September 29, 2011

Are All Writers Delusional?

Question marks around a face

My first sarcastic impulse is to answer that question with “Duh.”  Writers have to be somewhat delusional to pursue a career that has such a minuscule chance of financial success.  (Not to mention that fiction writers exist in a constant state of make-believe.)  But there are different styles of delusion.

There’s the unconsciously incompetent phase we go through when we first start out, when we don’t know what all we don’t know.  This stage is dangerous for those considering self-publishing because it’s so easy to delude ourselves into thinking we know what we’re doing.

There’s the diva delusion of thinking that because we have X number of followers, published books, dollars for an advance, etc., we’re better than someone else.  Being published doesn’t suddenly mean that we have nothing else to learn, as Tawna Fenske so eloquently put in her blog post, Who has the right to say you suck?  (Answer: Everyone.)

Unless we’re JK Rowling, even most best-selling authors aren’t as big of a deal as we think they are.  Millions of non-writers, non-readers, or casual fans couldn’t tell us who Stephenie Meyer (of Twilight fame) is or identify her in a lineup.  Most best-selling authors are known by name only among readers of their genre (and sometimes not even then).

In other words, the phrase “a big fish in a little pond” applies to writers especially well.  Big fish can feel little if they’re put in a different pond, and vice versa for little fish.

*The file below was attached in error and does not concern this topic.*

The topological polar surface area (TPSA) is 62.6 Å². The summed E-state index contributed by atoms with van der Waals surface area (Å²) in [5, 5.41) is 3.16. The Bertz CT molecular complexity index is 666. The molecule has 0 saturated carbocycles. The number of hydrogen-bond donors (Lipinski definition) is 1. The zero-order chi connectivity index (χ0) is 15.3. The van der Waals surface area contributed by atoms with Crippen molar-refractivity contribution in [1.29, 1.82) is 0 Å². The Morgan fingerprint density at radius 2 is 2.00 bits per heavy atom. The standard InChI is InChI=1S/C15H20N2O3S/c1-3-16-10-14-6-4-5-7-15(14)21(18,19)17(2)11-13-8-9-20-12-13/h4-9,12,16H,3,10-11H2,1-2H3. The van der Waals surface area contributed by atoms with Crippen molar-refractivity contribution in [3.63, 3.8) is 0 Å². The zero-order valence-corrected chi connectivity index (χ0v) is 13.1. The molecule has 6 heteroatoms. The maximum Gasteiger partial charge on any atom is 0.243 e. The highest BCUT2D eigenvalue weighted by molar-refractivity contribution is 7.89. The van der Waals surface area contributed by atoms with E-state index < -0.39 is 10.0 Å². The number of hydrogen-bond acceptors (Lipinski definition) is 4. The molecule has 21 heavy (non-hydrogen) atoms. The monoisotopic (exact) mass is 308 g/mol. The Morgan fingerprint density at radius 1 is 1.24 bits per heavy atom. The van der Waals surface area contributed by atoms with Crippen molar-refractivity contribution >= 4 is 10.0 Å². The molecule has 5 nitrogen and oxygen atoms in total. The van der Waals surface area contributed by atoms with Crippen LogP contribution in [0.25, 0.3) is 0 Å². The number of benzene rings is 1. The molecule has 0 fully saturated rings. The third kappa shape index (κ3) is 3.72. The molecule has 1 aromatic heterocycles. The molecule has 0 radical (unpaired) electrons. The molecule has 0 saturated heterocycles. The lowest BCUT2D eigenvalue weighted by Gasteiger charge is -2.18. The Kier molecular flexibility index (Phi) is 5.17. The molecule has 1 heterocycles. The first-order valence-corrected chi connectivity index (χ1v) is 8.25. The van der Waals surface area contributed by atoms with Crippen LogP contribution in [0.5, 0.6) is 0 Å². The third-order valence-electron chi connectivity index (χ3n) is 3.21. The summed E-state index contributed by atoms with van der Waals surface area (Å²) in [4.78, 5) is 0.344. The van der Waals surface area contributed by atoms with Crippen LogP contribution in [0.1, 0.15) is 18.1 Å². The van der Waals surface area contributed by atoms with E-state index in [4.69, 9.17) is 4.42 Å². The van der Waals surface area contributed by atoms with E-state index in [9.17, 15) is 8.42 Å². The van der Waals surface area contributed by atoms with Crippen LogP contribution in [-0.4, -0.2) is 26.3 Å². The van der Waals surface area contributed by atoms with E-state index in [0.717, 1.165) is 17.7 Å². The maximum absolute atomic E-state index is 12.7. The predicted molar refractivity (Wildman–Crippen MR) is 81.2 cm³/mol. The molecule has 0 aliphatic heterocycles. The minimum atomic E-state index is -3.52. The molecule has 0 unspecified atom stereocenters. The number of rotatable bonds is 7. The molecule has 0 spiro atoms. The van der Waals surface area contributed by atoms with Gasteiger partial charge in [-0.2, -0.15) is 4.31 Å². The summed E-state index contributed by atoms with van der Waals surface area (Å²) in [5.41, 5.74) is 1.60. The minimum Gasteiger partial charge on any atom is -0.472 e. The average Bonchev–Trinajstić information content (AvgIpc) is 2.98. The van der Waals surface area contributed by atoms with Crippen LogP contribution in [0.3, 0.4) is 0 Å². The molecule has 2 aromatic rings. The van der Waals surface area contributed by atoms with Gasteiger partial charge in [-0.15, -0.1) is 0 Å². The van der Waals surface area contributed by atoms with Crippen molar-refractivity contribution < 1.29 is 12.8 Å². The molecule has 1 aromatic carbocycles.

For example, Tuesday night I went to my first meeting of a local writers group.  I spent the evening with 50 or so writers who aren’t on Twitter, checking out writing blogs, or hanging out in any of the same places I do.

They automatically assumed that I, as the newbie to the group, knew nothing about the publishing industry or writing in general.  I don’t fault them for that in the slightest.  After all, it’s not like we were exchanging our writing qualifications.  But the experience sure made me feel like a know-nothing little fish.  *smile*

The next morning, I woke up to several comments on Tuesday’s blog post about the Ask Jami idea, where I offered to answer people’s writing questions.  I could really relate when Todd Moody mentioned that he couldn’t ask people to guest post because he felt like a wannabe.

After Gene Lempp commented:

“You are one of the few people I’d consider taking advice from, so I think this is a cool idea.”

I responded:

“I need a disclaimer: Why are any of you here at my blog? Don’t you know that I’m not published yet? Why the heck are you listening to me?”

And yes, I put LOLs all over that comment, but the fear is real.  Self-doubt, thy name is Jami.